International Handbook on Diversity Management at Work

International Handbook on Diversity Management at Work

Second Edition Country Perspectives on Diversity and Equal Treatment

Elgar original reference

Edited by Alain Klarsfeld, Lize A.E. Booysen, Eddy Ng, Ian Roper and Ahu Tatli

The second edition of this important reference work provides important updates and new perspectives on the cases constituting the first edition, as well as including contributions from a number of new countries: Australia, Finland, Japan, New Zealand, Nigeria and Russia. Countries that have been updated and expanded are Austria, Canada, France, India, Italy, the Netherlands, South Africa, and the United Kingdom.

Chapter 9: Laws, policies and practices of diversity management in the Netherlands revisited

Inge Bleijenbergh, Marloes van Engen, Ashley Terlouw and René Schalk

Subjects: business and management, diversity and management, gender and management, human resource management

Extract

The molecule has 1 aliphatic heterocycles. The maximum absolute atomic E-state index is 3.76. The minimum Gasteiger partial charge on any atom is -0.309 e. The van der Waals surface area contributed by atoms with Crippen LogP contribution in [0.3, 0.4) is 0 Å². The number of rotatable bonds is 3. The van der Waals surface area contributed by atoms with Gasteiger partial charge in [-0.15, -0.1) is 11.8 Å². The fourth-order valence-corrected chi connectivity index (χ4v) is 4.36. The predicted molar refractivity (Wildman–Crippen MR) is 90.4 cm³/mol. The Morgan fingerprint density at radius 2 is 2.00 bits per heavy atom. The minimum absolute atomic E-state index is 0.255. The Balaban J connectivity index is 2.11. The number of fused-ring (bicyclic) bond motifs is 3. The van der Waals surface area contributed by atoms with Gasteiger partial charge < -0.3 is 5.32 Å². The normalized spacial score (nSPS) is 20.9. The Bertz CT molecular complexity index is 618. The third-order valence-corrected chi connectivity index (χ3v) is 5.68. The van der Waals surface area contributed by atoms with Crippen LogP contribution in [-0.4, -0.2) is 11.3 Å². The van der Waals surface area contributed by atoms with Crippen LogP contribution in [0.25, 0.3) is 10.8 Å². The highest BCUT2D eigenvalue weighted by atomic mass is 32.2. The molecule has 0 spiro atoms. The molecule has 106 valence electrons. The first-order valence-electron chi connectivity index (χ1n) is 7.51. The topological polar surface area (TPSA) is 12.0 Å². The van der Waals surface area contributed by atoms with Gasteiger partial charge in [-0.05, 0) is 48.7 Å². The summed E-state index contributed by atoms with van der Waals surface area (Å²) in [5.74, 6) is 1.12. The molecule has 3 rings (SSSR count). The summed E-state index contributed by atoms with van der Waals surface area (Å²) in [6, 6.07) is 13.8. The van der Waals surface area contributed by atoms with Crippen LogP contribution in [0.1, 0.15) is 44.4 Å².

This chapter updates the chapter on the Netherlands in the first edition of the International Handbook On Diversity Management At Work (Bleijenbergh et al., 2010). The Netherlands recently went through turbulent political times where, after a decade of increasing inward-looking, anti-immigrant, ethnocentric sentiments peaking around the elections in 2010, there was a sudden drop in these sentiments in the 2012 elections. While the centre-right Cabinet Rutte I (2010-12) moved policies towards a less Eurocentric and more ethnocentric approach, the left-right Cabinet Rutte II, installed in 2012, is slightly more Eurocentric again. Nevertheless, the political attention for diversity, completely abolished under Rutte 1, is not yet restored to its full strength. In comparison, in the previous centre-left Cabinet Balkenende IV (2007-10) diversity was high on the agenda. Although the Rutte II Cabinet has less restrictive immigration policies than Rutte I, which aimed at decreasing immigration and encouraging repatriation, it still strengthens immigration policies by moving towards a law that will criminalize those who stay illegally. Gender equality has not been very high on the government agenda for a number of decades, with a short revival in the Balkenende III Cabinet (2007-10) under the Minister of Internal Affairs Guusje ter Horst. Nevertheless, many organizations have put gender equality in their organization on the agenda, usually with a focus on increasing the number of women in higher ranks of organizations.

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